You may have heard me say this before that I believe parenting is the most challenging undertaking a person can encounter in his or her lifetime. There is no formal educational process to teach you how to parent. Yes, there are tons of advice books and videos and therapists that often feel they have all the answers. The only trouble with these resources that I have found is that parents consult them, but children never do. Hence, real kids never respond in the utopian manner in which the kids in the resource materials do. Parents and kids, literally, are not on the same page. I don’t think that is ever meant to be.
Some parents luck out. They have kids who, for the most part, are pretty much like them. The genes lined up nicely at conception and anything weird or different just didn’t make it into the mix. Other kids, meanwhile, are a composite of every obscure, obtuse and obscene element of the family’s lineage—the perfect storm kids. Somewhere between these two extreme types of offspring are probably where most kids fall.
I am convinced if you are “the best” parents ever (whatever that means) that does not necessarily relate to your children being “the best” kids ever. I know of only one family that fits the penultimate mode of perfection. Sometimes I wonder if they are for real. I have looked on their butts for a Hallmark card logo or at least a Walt Disney signature. I found neither…but who knows what skeletons may be lurking in their closets down the road. For now, however, they define “perfect family.”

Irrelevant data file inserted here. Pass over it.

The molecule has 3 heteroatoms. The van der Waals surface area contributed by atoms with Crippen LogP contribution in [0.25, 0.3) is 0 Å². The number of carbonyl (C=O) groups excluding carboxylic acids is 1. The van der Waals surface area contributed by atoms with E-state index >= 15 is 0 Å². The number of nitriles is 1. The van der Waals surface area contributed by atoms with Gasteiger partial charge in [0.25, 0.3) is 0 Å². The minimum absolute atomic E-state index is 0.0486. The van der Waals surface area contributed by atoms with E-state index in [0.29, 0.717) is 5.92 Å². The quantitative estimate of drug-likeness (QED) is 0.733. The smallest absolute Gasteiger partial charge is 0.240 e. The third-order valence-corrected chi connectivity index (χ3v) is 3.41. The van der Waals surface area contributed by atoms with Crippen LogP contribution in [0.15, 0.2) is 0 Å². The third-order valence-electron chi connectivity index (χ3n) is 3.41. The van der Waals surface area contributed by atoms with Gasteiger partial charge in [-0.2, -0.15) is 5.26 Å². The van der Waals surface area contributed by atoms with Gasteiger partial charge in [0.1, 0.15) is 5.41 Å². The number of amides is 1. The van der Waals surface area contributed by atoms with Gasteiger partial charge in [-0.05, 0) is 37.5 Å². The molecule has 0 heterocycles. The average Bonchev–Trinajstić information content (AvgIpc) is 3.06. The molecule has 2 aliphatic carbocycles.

My children are in their 40s, but that doesn’t stop my wife and me from occasionally pondering how we might have handled things differently if we had to do it all over again, knowing what we know now. Our first conclusion is to buy tropical fish and forget about having kids. I even concede that tropical fish are too demanding–just keeping the tank clean is a daunting task. For me, it’s stuffed animals. In fact, I have a stuffed duck I bought years ago. His name is Dutch the Duck. He has little Velcro pads on his feet so I can hang him around my shoulder and he’ll stay there nicely, quietly, wanting for nothing. Dutch and I have an agreement. I will continue to talk to him about things going on in the world as long as he doesn’t tell anyone we have these conversations. Dutch is totally trouble-free, like real children should be. He doesn’t need to learn how to drive; doesn’t have college tuition issues; his disposition is always on an even keel and he never touches my ice cream.
Don’t get me wrong, there are many positive moments in the parenting process. Phase I–The Early Years, can be a wonderful experience. Toddlers are cool. I especially like them in overalls. Fact is, early childhood is reasonably easy and enjoyable once the child masters four basic skills. These are:
– Learning how to use the toilet and putting an end to diapers
– Learning how to feed oneself without having to rely on someone else to open the jar, spoon the goo into your mouth and not having to worry about it coming back out.
– Learning how to dress oneself. No, not everything may match, but the basics are there: the kid knows how to put a shirt on; underware and pants; socks and maybe can even tie his shoes.
– Learning how to quietly get oneself up on weekend mornings; pouring oneself a bowl of Cocoa Puffs and then sitting quieting playing a computer game or watching TV without waking mom and dad.
Once these four elements of life are accomplished there is a window of relative calmness and false sense of fulfillment that most parents can enjoy…for a very brief moment. This is the end of Phase I. Then, slowly but surely, children lose their luster. Their cute smiles turn to sneers, they learn the word “no” and how to manipulate and maneuver around every directive you may issue. Hence, the challenge of parenting enters Phase 2, a seemingly eternal period of chronic fretting, frustration and financial loss. But all this is exhausting…we’ll get into Phase 2 more in a later blog. In the meantime, happy parenting!